A.V. Crofts

In our ever-more-globalized world, how better to connect than with food, and who better to connect us than a chowhound communications professor? Crofts concocts a multimedia feast of photos, “sketchnotes,” and vignettes, inviting us to everything from Thanksgiving in Germany to a Lunar New Year dumpling party in Seattle. The result is a beautiful meditation on how food nourishes community.

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9781634059633-frontcover.jpg Are You an Echo? The Lost Poetry of Misuzu Kaneko
Story by David Jacobson Translations by Sally Ito & Michiko Tsuboi

Japanese children's poet Misuzu Kaneko (1903-1930) has captivated children and adults alike with her innate sympathy for all living—and nonliving—things. Forgotten for decades, her poetry touched the hearts of millions following the earthquake and tsunami that devastated northern Japan in 2011

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Human_Jungle_Cover.jpg The Human Jungle
Cho Chongnae

Against a backdrop of rapidly morphing urban landscapes, readers meet migrant workers, Korean manufacturers out to save a few bucks, high-flying venture capitalists, street thugs, and shakedown artists. The picture of China that emerges is at turns unsettling, awe-inspiring, and heart-breaking. best-selling Korean novelist Cho Chongnae deftly portrays a giant awakening to its own raw, volatile, and often uncontrollable power.

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SeeingtheLightCover300dpi.jpg Seeing the Light: Four Decades in Chinatown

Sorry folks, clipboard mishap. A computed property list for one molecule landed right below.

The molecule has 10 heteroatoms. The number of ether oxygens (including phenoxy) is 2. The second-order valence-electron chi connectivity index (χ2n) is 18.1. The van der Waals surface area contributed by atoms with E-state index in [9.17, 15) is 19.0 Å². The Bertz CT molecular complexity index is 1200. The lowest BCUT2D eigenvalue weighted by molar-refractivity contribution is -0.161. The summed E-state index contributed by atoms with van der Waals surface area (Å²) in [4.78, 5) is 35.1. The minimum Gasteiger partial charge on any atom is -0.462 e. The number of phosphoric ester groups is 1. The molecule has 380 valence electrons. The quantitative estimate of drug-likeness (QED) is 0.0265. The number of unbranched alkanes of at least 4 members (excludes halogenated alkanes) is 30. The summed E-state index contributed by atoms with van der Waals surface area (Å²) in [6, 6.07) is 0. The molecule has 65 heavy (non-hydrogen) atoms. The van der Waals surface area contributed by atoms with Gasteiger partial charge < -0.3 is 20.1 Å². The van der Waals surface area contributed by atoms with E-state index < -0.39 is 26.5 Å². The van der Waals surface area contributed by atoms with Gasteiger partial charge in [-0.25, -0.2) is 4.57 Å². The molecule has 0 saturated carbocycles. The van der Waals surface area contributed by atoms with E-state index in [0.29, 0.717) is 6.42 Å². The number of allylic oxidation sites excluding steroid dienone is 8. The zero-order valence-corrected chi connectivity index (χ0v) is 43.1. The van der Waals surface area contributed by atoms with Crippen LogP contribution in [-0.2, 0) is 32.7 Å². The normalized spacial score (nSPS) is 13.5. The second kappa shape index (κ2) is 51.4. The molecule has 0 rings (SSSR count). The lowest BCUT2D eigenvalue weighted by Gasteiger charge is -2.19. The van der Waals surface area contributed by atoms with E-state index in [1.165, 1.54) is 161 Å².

Photos & essays by Dean Wong

"Dean Wong has a patient eye that picks out an extraordinary instance borne out of many ordinary hours. That snapshot in time resonates." -- Alan Lau, painter and author of Songs for Jadina, winner of the 1981 American Book award. 

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KOW cover final.jpg King of the Worlds
M. Thomas Gammarino

This dark sci-fi novel explores the lost universes of Dylan Greenyears. After losing the lead in Titanic, Dylan exiles himself and his wife to a recently-settled exoplanet. For a while, life beyond Earth seems uncannily un-wondrous. But then a box of fan mail (and the hint of a galaxy-wide conspiracy) offers Dylan a chance to recapture the past.

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Persimmon_Trail (1).jpg The Persimmon Trail and Other Stories
Juyanne James

James brings to life a series of strong women and interesting men in this 17-story collection set in southern Lousiana. While the women are African American, James doesn't dwell on race. "The characters are not so much concerned with color as they are concerened with survival," she writes. Her lyrical style evokes the grit of life on the bayou.

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LastLight_Cover.jpg The Last Light
Elizabeth Sanders

Christmas Eve in Vacherie, Louisiana, finds the banks of the Mississippi alive with fire. Walter Doucet's holiday season is consumed with planning the perfect bonfire -- the one that will finally beat his brother's blaze and extinguish the lingering melancholy from his father's death. As Walter obsesses over wood, kindling and structure, his family life teeters on the brink of collapse.

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9781634059022.01.jpg Why Ghosts Appear
A novel by Todd Shimoda with artwork by LJC Shimoda

Todd Shimoda's noir thriller Why Ghosts Appear is here! We're offering free shipping in North America and reduced shipping everywhere else through Halloween.

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sun-gods-coverFINAL.jpg The Sun Gods
A novel by Jay Rubin

Arriving in Seattle on the eve of World War II, Japanese-born Mitsuko falls for Tom, a widowed pastor, and quickly bonds with his fair-haired son. But the bombing of Pearl Harbor strains their relations as war hysteria and race prejudice rise.